How Prison Salons Are Giving Inmates New Hope

Within the concrete walls of Valley State Prison, a medium-security facility located in Chowchilla, California, exists a tiny oasis of whirring blow-dryers and warm-water scalp massages, populated by students eager to learn the delicate arts of gel manicures and hair dye.

According to a January 2017 study, more than 100 state and federal prisons in the United States offer educational programs to their inmates (an important statistic considering that a 2013 study found that education reduced recidivism by 43 percent), and Valley State is one of them. The program began in 1996, when Valley State was a women’s facility. Sixteen years later, it became a men’s prison, and the salon classroom, fit for 30 students, remained. It became a prison beauty school for men — possibly the only one of its kind. “In prison, you’re not allowed to touch anyone,” says instructor Carmen Shehorn. “But the students learn to touch others gently and not feel awkward while doing it, and to compliment without crossing boundaries.”

The school offers training in “any service you would find in a salon,” says Shehorn, such as waxing, facials, makeup, and hair coloring. The inmates start with mannequins (which need to be signed out, along with tools like shears) and can later take on clients — other inmates and staff.

After 1,600 hours of classes and hands-on application, a student takes an exam administered by the California Board of Barbering and Cosmetology, and, if he passes, will leave prison with a license, ready to work. “Five of my graduates have jobs in salons,” says Shehorn. “The [students] don’t always come in respecting each other, but they learn to. Eventually, you’ll hear them talking about opening a salon or barbershop together when they get out.”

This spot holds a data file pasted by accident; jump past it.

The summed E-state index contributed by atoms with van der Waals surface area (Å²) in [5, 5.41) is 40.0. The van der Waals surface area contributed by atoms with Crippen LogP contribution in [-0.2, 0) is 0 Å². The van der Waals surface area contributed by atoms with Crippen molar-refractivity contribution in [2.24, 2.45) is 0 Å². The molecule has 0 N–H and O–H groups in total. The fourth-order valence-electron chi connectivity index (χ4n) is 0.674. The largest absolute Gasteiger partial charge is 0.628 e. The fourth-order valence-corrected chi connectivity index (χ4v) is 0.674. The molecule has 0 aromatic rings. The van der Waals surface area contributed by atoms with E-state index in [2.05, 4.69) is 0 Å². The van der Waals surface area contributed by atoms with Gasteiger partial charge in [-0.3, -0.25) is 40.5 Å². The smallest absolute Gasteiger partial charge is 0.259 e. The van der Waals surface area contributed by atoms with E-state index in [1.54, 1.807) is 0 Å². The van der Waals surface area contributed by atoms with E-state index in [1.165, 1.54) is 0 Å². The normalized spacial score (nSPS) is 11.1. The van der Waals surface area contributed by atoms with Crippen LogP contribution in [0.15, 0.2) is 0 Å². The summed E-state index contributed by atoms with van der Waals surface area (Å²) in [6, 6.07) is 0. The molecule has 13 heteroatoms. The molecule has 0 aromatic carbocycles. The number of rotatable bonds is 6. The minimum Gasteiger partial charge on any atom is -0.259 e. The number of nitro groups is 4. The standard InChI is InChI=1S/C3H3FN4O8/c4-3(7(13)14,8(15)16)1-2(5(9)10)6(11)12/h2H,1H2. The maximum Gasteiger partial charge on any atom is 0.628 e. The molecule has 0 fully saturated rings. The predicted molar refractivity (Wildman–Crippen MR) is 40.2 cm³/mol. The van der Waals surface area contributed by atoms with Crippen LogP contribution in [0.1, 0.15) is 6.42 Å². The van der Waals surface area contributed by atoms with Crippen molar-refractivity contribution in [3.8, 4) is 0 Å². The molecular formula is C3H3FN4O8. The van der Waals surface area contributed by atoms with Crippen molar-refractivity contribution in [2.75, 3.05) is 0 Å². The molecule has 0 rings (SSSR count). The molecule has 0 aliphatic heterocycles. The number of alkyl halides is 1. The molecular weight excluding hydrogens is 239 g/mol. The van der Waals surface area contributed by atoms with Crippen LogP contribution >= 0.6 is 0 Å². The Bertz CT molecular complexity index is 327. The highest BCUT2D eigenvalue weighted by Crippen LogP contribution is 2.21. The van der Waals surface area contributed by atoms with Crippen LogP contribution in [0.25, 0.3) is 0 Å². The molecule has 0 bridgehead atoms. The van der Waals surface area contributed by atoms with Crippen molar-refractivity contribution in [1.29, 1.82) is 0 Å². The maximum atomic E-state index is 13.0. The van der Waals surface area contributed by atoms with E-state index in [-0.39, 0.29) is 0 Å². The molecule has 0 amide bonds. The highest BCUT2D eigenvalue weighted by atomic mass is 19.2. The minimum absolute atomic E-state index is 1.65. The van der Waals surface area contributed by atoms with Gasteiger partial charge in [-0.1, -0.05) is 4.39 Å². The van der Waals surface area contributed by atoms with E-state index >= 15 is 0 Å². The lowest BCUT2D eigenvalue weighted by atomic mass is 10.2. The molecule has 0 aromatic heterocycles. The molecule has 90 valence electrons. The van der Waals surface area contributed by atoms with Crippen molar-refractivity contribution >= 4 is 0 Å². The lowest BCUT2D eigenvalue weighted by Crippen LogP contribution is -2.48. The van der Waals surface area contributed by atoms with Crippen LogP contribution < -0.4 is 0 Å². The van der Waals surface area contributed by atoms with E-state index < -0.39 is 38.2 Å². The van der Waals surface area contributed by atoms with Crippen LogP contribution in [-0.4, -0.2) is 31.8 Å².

According to a 2017 report, over 219,000 women were in prison at that time. These three beauty programs help female prisoners start to thrive.

Mabel Bassett Correctional Facility
Located in McCloud, Oklahoma, the state with the highest number of incarcerated women per capita in the U.S., the Re-Entry Investment Student Education program is the first cosmetology course in the state. The program’s support extends post-release — women get help with transitional housing, clothing, and substance abuse recovery if needed.

Rikers Island Prison Complex
Brooklyn-based hairstylist Heather Packer brought her nonprofit, Fearless Beauty (founded in India), to the U.S. this year. The six-month pilot program teaches 15 women at Rikers in New York City to cut and style hair.

Coffee Creek
Correctional Facility Oregon’s only prison for women, in Wilsonville, can include up to 20 inmates at a time in its Coffee Creek School of Cosmetology. The facilities house a beauty salon for students and a supply store where all inmates can get basics like shampoo and skin-care products.

A version of this article originally appeared in the August 2018 issue of Allure. For fashion credits, see Shopping Guide. To get your copy, head to newsstands or subscribe now.

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